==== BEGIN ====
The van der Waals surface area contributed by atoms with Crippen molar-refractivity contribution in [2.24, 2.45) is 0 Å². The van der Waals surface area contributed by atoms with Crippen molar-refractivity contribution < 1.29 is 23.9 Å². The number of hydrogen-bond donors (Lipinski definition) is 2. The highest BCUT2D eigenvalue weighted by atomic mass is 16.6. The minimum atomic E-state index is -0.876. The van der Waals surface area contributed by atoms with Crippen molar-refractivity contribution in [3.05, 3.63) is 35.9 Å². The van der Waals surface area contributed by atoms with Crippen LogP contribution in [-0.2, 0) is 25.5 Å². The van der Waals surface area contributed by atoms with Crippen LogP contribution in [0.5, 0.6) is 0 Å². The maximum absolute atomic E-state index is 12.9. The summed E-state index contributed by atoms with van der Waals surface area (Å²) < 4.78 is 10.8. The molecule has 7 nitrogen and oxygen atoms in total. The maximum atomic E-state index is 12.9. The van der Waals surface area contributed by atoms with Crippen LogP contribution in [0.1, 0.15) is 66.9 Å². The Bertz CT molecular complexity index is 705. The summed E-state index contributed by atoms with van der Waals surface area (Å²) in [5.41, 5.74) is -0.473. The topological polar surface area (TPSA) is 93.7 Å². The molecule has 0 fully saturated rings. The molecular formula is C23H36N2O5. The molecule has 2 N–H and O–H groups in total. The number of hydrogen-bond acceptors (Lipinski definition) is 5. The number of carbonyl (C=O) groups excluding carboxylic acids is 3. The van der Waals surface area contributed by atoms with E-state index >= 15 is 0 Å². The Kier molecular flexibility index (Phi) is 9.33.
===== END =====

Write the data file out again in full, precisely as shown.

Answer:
The van der Waals surface area contributed by atoms with Crippen molar-refractivity contribution in [2.24, 2.45) is 0 Å². The van der Waals surface area contributed by atoms with Crippen molar-refractivity contribution < 1.29 is 23.9 Å². The number of hydrogen-bond donors (Lipinski definition) is 2. The highest BCUT2D eigenvalue weighted by atomic mass is 16.6. The minimum atomic E-state index is -0.876. The van der Waals surface area contributed by atoms with Crippen molar-refractivity contribution in [3.05, 3.63) is 35.9 Å². The van der Waals surface area contributed by atoms with Crippen LogP contribution in [-0.2, 0) is 25.5 Å². The van der Waals surface area contributed by atoms with Crippen LogP contribution in [0.5, 0.6) is 0 Å². The maximum absolute atomic E-state index is 12.9. The summed E-state index contributed by atoms with van der Waals surface area (Å²) < 4.78 is 10.8. The molecule has 7 nitrogen and oxygen atoms in total. The maximum atomic E-state index is 12.9. The van der Waals surface area contributed by atoms with Crippen LogP contribution in [0.1, 0.15) is 66.9 Å². The Bertz CT molecular complexity index is 705. The summed E-state index contributed by atoms with van der Waals surface area (Å²) in [5.41, 5.74) is -0.473. The topological polar surface area (TPSA) is 93.7 Å². The molecule has 0 fully saturated rings. The molecular formula is C23H36N2O5. The molecule has 2 N–H and O–H groups in total. The number of hydrogen-bond acceptors (Lipinski definition) is 5. The number of carbonyl (C=O) groups excluding carboxylic acids is 3. The van der Waals surface area contributed by atoms with E-state index >= 15 is 0 Å². The Kier molecular flexibility index (Phi) is 9.33.